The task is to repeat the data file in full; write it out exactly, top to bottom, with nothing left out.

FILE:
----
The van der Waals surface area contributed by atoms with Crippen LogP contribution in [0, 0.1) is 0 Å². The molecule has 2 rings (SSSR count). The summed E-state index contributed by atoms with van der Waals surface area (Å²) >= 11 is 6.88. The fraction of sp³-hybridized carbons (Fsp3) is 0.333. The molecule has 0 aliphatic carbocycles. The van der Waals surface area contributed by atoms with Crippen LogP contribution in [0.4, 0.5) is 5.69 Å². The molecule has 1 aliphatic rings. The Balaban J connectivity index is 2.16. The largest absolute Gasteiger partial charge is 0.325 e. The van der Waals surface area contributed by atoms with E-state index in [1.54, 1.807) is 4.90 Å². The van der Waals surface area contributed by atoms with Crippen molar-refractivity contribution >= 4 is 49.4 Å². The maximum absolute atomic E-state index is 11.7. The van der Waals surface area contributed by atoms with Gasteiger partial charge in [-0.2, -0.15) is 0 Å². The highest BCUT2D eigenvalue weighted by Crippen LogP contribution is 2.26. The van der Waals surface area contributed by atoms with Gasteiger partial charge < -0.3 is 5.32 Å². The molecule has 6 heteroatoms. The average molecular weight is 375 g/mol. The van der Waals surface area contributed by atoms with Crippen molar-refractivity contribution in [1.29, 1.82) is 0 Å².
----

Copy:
The van der Waals surface area contributed by atoms with Crippen LogP contribution in [0, 0.1) is 0 Å². The molecule has 2 rings (SSSR count). The summed E-state index contributed by atoms with van der Waals surface area (Å²) >= 11 is 6.88. The fraction of sp³-hybridized carbons (Fsp3) is 0.333. The molecule has 0 aliphatic carbocycles. The van der Waals surface area contributed by atoms with Crippen LogP contribution in [0.4, 0.5) is 5.69 Å². The molecule has 1 aliphatic rings. The Balaban J connectivity index is 2.16. The largest absolute Gasteiger partial charge is 0.325 e. The van der Waals surface area contributed by atoms with E-state index in [1.54, 1.807) is 4.90 Å². The van der Waals surface area contributed by atoms with Crippen molar-refractivity contribution >= 4 is 49.4 Å². The maximum absolute atomic E-state index is 11.7. The van der Waals surface area contributed by atoms with Gasteiger partial charge in [-0.2, -0.15) is 0 Å². The highest BCUT2D eigenvalue weighted by Crippen LogP contribution is 2.26. The van der Waals surface area contributed by atoms with Gasteiger partial charge < -0.3 is 5.32 Å². The molecule has 6 heteroatoms. The average molecular weight is 375 g/mol. The van der Waals surface area contributed by atoms with Crippen molar-refractivity contribution in [1.29, 1.82) is 0 Å².